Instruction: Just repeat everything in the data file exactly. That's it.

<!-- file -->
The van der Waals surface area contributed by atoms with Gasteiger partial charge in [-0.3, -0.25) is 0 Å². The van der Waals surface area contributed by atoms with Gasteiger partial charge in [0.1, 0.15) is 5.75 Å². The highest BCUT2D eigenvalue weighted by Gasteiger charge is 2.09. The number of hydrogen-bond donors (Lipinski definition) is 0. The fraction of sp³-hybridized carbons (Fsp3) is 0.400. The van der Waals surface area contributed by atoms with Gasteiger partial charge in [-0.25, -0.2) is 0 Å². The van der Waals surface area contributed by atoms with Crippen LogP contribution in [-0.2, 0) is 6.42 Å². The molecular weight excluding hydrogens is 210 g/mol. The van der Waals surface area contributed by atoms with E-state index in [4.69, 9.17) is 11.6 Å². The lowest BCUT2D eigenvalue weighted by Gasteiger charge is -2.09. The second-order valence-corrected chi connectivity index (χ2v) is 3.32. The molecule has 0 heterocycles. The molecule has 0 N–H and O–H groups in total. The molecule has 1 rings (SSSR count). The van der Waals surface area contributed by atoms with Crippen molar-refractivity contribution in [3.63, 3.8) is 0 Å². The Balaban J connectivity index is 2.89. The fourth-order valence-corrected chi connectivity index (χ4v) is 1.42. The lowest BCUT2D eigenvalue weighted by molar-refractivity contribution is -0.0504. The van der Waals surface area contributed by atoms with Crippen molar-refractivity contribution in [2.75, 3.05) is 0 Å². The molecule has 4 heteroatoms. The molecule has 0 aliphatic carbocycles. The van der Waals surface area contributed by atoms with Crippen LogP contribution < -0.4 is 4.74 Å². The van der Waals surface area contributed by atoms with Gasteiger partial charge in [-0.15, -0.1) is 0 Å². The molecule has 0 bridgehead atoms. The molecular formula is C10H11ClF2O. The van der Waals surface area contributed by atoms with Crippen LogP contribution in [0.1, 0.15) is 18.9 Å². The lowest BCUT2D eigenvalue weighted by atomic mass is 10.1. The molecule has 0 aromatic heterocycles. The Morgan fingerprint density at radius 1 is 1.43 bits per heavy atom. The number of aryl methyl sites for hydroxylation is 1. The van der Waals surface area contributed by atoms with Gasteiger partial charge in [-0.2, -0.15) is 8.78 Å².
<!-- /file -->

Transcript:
The van der Waals surface area contributed by atoms with Gasteiger partial charge in [-0.3, -0.25) is 0 Å². The van der Waals surface area contributed by atoms with Gasteiger partial charge in [0.1, 0.15) is 5.75 Å². The highest BCUT2D eigenvalue weighted by Gasteiger charge is 2.09. The number of hydrogen-bond donors (Lipinski definition) is 0. The fraction of sp³-hybridized carbons (Fsp3) is 0.400. The van der Waals surface area contributed by atoms with Gasteiger partial charge in [-0.25, -0.2) is 0 Å². The van der Waals surface area contributed by atoms with Crippen LogP contribution in [-0.2, 0) is 6.42 Å². The molecular weight excluding hydrogens is 210 g/mol. The van der Waals surface area contributed by atoms with E-state index in [4.69, 9.17) is 11.6 Å². The lowest BCUT2D eigenvalue weighted by Gasteiger charge is -2.09. The second-order valence-corrected chi connectivity index (χ2v) is 3.32. The molecule has 0 heterocycles. The molecule has 0 N–H and O–H groups in total. The molecule has 1 rings (SSSR count). The van der Waals surface area contributed by atoms with Crippen molar-refractivity contribution in [3.63, 3.8) is 0 Å². The Balaban J connectivity index is 2.89. The fourth-order valence-corrected chi connectivity index (χ4v) is 1.42. The lowest BCUT2D eigenvalue weighted by molar-refractivity contribution is -0.0504. The van der Waals surface area contributed by atoms with Crippen molar-refractivity contribution in [2.75, 3.05) is 0 Å². The molecule has 4 heteroatoms. The molecule has 0 aliphatic carbocycles. The van der Waals surface area contributed by atoms with Crippen LogP contribution < -0.4 is 4.74 Å². The van der Waals surface area contributed by atoms with Gasteiger partial charge in [-0.15, -0.1) is 0 Å². The molecule has 0 bridgehead atoms. The molecular formula is C10H11ClF2O. The van der Waals surface area contributed by atoms with Crippen LogP contribution in [0.1, 0.15) is 18.9 Å². The lowest BCUT2D eigenvalue weighted by atomic mass is 10.1. The molecule has 0 aromatic heterocycles. The Morgan fingerprint density at radius 1 is 1.43 bits per heavy atom. The number of aryl methyl sites for hydroxylation is 1. The van der Waals surface area contributed by atoms with Gasteiger partial charge in [-0.2, -0.15) is 8.78 Å².